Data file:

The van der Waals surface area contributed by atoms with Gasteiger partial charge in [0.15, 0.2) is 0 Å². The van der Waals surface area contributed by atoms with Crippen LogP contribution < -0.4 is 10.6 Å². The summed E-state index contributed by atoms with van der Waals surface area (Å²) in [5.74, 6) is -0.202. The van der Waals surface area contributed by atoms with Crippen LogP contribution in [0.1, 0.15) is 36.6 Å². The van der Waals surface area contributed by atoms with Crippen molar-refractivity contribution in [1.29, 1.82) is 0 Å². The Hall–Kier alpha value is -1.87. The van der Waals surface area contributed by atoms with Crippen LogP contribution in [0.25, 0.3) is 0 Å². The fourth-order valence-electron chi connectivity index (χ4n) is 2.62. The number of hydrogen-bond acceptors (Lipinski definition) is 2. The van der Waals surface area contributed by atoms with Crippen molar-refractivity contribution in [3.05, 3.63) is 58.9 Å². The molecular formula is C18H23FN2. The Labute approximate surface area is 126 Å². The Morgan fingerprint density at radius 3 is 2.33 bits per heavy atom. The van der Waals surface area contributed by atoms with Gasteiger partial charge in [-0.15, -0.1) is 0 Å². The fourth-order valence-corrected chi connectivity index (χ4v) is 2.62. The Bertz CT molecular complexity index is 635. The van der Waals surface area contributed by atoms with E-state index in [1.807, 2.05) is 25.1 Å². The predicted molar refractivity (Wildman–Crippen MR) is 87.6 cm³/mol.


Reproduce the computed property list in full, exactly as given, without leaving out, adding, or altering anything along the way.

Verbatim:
The van der Waals surface area contributed by atoms with Gasteiger partial charge in [0.15, 0.2) is 0 Å². The van der Waals surface area contributed by atoms with Crippen LogP contribution < -0.4 is 10.6 Å². The summed E-state index contributed by atoms with van der Waals surface area (Å²) in [5.74, 6) is -0.202. The van der Waals surface area contributed by atoms with Crippen LogP contribution in [0.1, 0.15) is 36.6 Å². The van der Waals surface area contributed by atoms with Crippen molar-refractivity contribution in [1.29, 1.82) is 0 Å². The Hall–Kier alpha value is -1.87. The van der Waals surface area contributed by atoms with Crippen LogP contribution in [0.25, 0.3) is 0 Å². The fourth-order valence-electron chi connectivity index (χ4n) is 2.62. The number of hydrogen-bond acceptors (Lipinski definition) is 2. The van der Waals surface area contributed by atoms with Crippen molar-refractivity contribution in [3.05, 3.63) is 58.9 Å². The molecular formula is C18H23FN2. The Labute approximate surface area is 126 Å². The Morgan fingerprint density at radius 3 is 2.33 bits per heavy atom. The van der Waals surface area contributed by atoms with Gasteiger partial charge in [-0.15, -0.1) is 0 Å². The fourth-order valence-corrected chi connectivity index (χ4v) is 2.62. The Bertz CT molecular complexity index is 635. The van der Waals surface area contributed by atoms with E-state index in [1.807, 2.05) is 25.1 Å². The predicted molar refractivity (Wildman–Crippen MR) is 87.6 cm³/mol.